Thanks to Indianapolis Colts fans for reminding me it’s important sometimes to offer insight on complicated issues that can be easily miscalculated.
When it comes to the NFL, there might not be anything more complicated than the salary cap.
Social media and, well, certain members of the media would have you believe Colts general manager Ryan Grigson is preparing for a spending spree in free agency after the recent releases of safety LaRon Landry and defensive tackle Ricky Jean Francois, among others.
Everyone is entitled to their opinion, but let’s take a stab at explaining some numbers and looking at the big picture, shall we?
Let’s start with where the Colts stand in cap space. According to overthecap.com, the Colts are at $107.6 million in cap money spent. And let’s go ahead and subtract running back Trent Richardson’s $3.1 million salary for 2015 because I’ve heard it’s only a matter of time before he gets released. That puts the Colts at $104.5 million.
The latest on the projected salary cap for next season is between $140-143 million. So the Colts are looking at anywhere from $36-39 million to spend.
That sure sounds like a lot, which is why many expect the team to make a big splash in free agency. But don’t be surprised if Grigson is more inclined to look for sensible buys as opposed to throwing bags of cash at one or two big names.
Quarterback Andrew Luck is entering the fourth year of his contract, with an option for 2016. The Colts probably won’t let him get to that option year. It makes sense to secure your franchise quarterback and pay him market value, which in his case, is going to be a significant increase from what he’s making now.
Whether that’s this season or in 2016, it will be a lot. Luck is scheduled to count $7 million against the cap in 2015 before that option year. When the Colts decide to reward their three-time Pro Bowl passer, it’s fair to expect one of if not the highest salary at the position. Right now, Green Bay’s Aaron Rodgers makes an average of $22 million per season. Because of how his contract is set up, his cap hit ranges from $18 million to $21.1 million per season through 2019.
So Luck will be at or near that $20-million range, if not more. Count on it.
Castonzo is set to count $7.4 million in the final year of his contract next season. That ranks 28th at the position. The top 10 left tackles are set to make between $8.5 million and $12.2 million per season in 2015. Presuming Castonzo falls into that category, let’s split the middle and say his new contract will cost at least $10 million per season.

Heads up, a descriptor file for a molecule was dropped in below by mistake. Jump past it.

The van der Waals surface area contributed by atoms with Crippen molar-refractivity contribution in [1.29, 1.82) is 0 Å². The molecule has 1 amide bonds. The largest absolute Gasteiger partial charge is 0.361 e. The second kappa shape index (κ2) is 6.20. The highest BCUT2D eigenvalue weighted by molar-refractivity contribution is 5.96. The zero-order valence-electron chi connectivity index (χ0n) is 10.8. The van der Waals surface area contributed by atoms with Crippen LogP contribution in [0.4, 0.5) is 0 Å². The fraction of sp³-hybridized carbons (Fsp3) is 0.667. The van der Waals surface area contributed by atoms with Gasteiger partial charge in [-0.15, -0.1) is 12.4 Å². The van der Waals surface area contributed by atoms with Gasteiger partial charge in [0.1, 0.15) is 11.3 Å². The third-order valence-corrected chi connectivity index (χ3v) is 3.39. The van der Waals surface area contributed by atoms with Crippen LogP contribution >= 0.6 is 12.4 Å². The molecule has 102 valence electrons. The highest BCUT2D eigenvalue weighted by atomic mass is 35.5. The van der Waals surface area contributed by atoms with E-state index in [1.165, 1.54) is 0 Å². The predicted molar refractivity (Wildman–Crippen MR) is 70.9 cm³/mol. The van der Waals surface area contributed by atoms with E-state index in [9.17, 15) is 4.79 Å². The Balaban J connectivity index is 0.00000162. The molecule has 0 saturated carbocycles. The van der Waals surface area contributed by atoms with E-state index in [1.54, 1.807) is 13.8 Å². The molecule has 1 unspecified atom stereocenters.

Hilton has earned a bigger paycheck than the $796,850 he will count against the cap in 2015, the final year of his rookie deal. He just made his first Pro Bowl and is the Colts’ No. 1 receiver. That doesn’t mean he gets Calvin Johnson money ($16.2 million per year), but it seems reasonable to expect his salary to jump to the top 20 at the position, which means at least $6 million per year and probably closer to $7 million to $8 million per year, if not more.
Add the Luck, Castonzo and Hilton contracts together and the Colts are looking at anywhere between $36 million and $40 million per year.
All of a sudden, the future looks rather expensive, doesn’t it?
While Grigson says he always wants to be aggressive in free agency, he also realizes spending too much this offseason will impact how this team is situated for 2016, by which time the three cornerstones should have new deals, unless you think it’s wise to wait until the end of that year before Luck is paid market value. And doing that raises the price because contracts continually increase each year. That’s how the market works.
This is why paying Detroit Lions defensive tackle Ndamukong Suh $16 million to $17 million per year doesn’t add up in the grand scheme of things. That’s probably how much it would take to land him. That salary puts him in the range of Houston star J.J. Watt as one of the highest paid at his position.
Some suggest the Minnesota Vikings will look to deal disgruntled running back Adrian Peterson and the Colts should make a play for arguably the best back in the game. Peterson’s contract pays him an average of $14.3 million per year through 2017, with a cap number of $15.4 million next season and it increases to $17 million by 2017.
Again, that’s a huge number. Pay it and that will impact how much can be spent elsewhere in the next few years.
Sure, the Colts will have some contracts come off the payroll after 2015 and the projected salary cap could jump to as high as $160 million by 2016, as some have suggested.
But we also know that spending too much too soon gets teams in trouble. That’s where the Colts were with the salary cap when Grigson was hired in 2012.
So remember this when reading salary cap stories regarding the Colts: How much Grigson spends now will impact his flexibility in the near future.
Maybe there will be a splash or two coming up, but don’t be surprised if many of the deals are for cap-acceptable amounts. Free agency typically demands overpaying for talent, but we’ve seen recently that such deals don’t always pan out, which translates to dead money.
The Colts can’t afford too much dead money in the future. It’s a reality of dealing with the cap, but it’s perhaps more vitally important to avoid this considering how much will need to be spent in a year or two.
Phillip B. Wilson can be found on Twitter (@pwilson24), Facebook and Google+.